- Hot Springs: Given Iceland’s volcanic activity, it’s no surprise there’s a wealth of hot springs in the country, the majority of which provide heat and power to much of the island in the form of geothermal energy. What you might not realize is that the popular Blue Lagoon isn’t a naturally formed hot spring—it was created in 1976 by a discharge of brine from a geothermal plant pumped into a nearby lava field.
And Explore Fascinating Flora and Fauna
At first glance, it might seem like much of Iceland is barren: a sea of volcanic rock with little vegetation or animal life. But that couldn’t be further from the truth.
The Great Tours: Iceland introduces you to Iceland’s fascinating flora and fauna on land, in the sea, and in the air. This remarkable portrait of natural diversity includes:
- Mountain avens are so beautiful among Iceland’s numerous flowering plants that Icelanders voted it to be the national flower;
- Oyster plants are edible succulents commonly found in lava fields and traditionally used to treat colds and sore throats;
- Atlantic puffins are Iceland’s iconic seabird with black coloring above and white below, best spotted along the Vestmannaeyjar archipelago in August;
- Arctic foxes are the top land predator in Iceland. Their fur seasonally changes color to better camouflage them while hunting; and
- Greenland sharks can live up to 500 years and were hunted for their liver oil to fuel the streetlamps of 18th-century Iceland.
Travel through the Story of Iceland
“Iceland’s connection to nature is both beautiful and complicated,” says Professor Verdolin. “The same can be said of Icelandic culture and history.”
Throughout The Great Tours: Iceland, you’ll learn about Iceland’s history and culture, from its earliest settlements, and the deforestation settlement brought about, to its epic poetry, which references locations you can still visit today. You’ll also learn about Iceland’s latest national efforts to promote carbon neutrality and the inner workings of the country’s tourism infrastructure.
Along the way, you’ll see how everything is connected in Iceland and how it continually hearkens back to nature. You will:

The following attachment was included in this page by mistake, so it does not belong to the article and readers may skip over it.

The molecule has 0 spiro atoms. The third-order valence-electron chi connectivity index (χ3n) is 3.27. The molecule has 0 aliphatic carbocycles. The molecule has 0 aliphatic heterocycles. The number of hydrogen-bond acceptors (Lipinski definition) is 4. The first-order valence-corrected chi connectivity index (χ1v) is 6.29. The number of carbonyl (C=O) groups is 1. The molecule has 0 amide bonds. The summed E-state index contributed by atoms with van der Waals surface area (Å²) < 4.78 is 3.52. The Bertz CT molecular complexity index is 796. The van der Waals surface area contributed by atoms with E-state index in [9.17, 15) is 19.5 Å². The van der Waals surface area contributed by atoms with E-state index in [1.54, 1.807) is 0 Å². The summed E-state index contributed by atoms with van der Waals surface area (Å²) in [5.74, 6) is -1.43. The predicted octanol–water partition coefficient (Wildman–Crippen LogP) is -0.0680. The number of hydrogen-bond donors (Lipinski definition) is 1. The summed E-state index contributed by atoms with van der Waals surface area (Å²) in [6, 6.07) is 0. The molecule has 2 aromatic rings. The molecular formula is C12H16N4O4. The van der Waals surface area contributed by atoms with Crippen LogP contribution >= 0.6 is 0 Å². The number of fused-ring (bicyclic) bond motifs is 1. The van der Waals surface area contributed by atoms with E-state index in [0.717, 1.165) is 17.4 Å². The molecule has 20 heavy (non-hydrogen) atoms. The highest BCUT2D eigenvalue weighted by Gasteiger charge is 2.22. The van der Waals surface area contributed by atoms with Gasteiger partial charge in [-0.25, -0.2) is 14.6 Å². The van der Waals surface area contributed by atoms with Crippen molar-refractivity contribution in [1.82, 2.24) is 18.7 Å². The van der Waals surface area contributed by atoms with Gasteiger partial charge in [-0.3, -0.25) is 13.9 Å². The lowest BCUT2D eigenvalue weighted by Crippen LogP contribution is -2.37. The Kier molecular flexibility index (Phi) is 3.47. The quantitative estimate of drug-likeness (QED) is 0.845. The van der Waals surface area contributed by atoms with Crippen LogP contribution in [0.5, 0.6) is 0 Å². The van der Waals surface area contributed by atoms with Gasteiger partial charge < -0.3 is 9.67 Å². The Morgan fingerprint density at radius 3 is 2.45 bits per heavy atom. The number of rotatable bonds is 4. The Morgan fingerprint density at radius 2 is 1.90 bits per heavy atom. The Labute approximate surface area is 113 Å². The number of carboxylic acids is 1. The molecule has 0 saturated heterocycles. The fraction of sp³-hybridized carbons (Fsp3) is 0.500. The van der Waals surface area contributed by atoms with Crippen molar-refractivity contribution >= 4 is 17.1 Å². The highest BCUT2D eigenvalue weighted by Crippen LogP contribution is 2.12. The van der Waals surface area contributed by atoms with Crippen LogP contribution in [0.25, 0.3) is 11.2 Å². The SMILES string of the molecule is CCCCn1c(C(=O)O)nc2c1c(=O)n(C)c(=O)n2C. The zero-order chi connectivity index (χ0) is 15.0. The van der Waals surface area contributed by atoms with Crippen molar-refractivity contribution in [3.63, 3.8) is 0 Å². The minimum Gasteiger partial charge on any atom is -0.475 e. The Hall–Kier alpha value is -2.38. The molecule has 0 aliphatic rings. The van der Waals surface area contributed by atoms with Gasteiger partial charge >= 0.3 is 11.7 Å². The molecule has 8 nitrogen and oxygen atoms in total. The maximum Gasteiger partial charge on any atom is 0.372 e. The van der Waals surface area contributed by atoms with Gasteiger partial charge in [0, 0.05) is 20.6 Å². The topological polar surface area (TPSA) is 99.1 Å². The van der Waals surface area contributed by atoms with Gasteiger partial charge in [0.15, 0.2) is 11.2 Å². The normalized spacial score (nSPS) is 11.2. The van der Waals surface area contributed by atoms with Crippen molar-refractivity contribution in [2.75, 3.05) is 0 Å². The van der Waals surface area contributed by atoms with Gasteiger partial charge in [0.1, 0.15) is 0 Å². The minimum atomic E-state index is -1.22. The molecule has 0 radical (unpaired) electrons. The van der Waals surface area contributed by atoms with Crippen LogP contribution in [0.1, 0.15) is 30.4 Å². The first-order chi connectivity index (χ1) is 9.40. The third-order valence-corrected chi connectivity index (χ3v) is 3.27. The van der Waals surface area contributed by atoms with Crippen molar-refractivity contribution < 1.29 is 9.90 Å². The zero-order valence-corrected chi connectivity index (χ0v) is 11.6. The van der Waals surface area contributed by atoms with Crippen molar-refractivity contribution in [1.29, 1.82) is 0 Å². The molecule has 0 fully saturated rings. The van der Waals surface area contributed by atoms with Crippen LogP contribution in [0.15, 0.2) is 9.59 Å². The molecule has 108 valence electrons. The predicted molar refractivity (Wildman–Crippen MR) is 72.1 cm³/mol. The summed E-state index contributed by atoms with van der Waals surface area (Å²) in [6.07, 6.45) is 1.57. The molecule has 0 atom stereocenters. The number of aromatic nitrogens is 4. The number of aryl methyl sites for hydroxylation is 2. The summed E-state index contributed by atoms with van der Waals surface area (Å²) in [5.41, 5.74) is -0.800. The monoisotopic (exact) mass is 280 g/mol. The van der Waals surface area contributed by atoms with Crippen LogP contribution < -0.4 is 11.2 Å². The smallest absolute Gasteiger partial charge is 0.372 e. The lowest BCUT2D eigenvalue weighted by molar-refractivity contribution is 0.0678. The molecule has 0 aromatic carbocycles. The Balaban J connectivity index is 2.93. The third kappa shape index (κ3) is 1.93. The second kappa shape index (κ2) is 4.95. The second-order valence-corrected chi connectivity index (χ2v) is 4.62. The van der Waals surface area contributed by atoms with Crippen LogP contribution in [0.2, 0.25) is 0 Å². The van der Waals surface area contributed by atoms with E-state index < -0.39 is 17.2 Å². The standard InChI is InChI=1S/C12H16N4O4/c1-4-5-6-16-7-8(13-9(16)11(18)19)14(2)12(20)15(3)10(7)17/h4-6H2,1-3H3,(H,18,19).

- Learn what fermented shark is and why locals eat it;
- Discover what Icelandic music sounds like;
- Consider historical debates over hunting and fishing rights;
- Develop an ear for contemporary Icelandic literature; and
- Appreciate the island’s vibrant mural and street art scene.
What’s more, Professor Verdolin grounds all these geological, biological, historical, and cultural insights into a comprehensive guide for anyone interested in planning a trip to this unique country. Follow her around the island—from the capital city of Reykjavík to the cusp of the Arctic Circle—and explore some of the most popular adventures a visitor can have. You’ll get tips on what animals to see (and when), the best spots for hiking and sightseeing, overlooked gems that are well worth your time, and so much more.
And if you’d prefer to travel from the comfort of home, don’t worry. This series, in true Great Tours fashion, feels just as immersive as any feet-on-the-ground visit.
A Toast to Iceland
By the conclusion of The Great Tours: Iceland, you’ll have a greater familiarity with—and appreciation for—a country where nature, humans, volcanoes, glaciers, and a changing climate all collide and influence one another.
And in coming to see the true depth and richness of Iceland, you’ll find yourself in agreement with Jónas Hallgrímsson, one of Iceland’s most beloved poets, whose 1839 poem “A Toast to Iceland” reads:
Our land of lakes forever fair
below blue mountain summits,
of swans, of salmon leaping where
the silver water plummets,
of glaciers swelling broad and bare
above earth’s fiery sinews—
the Lord pour out his largess there
as long as earth continues!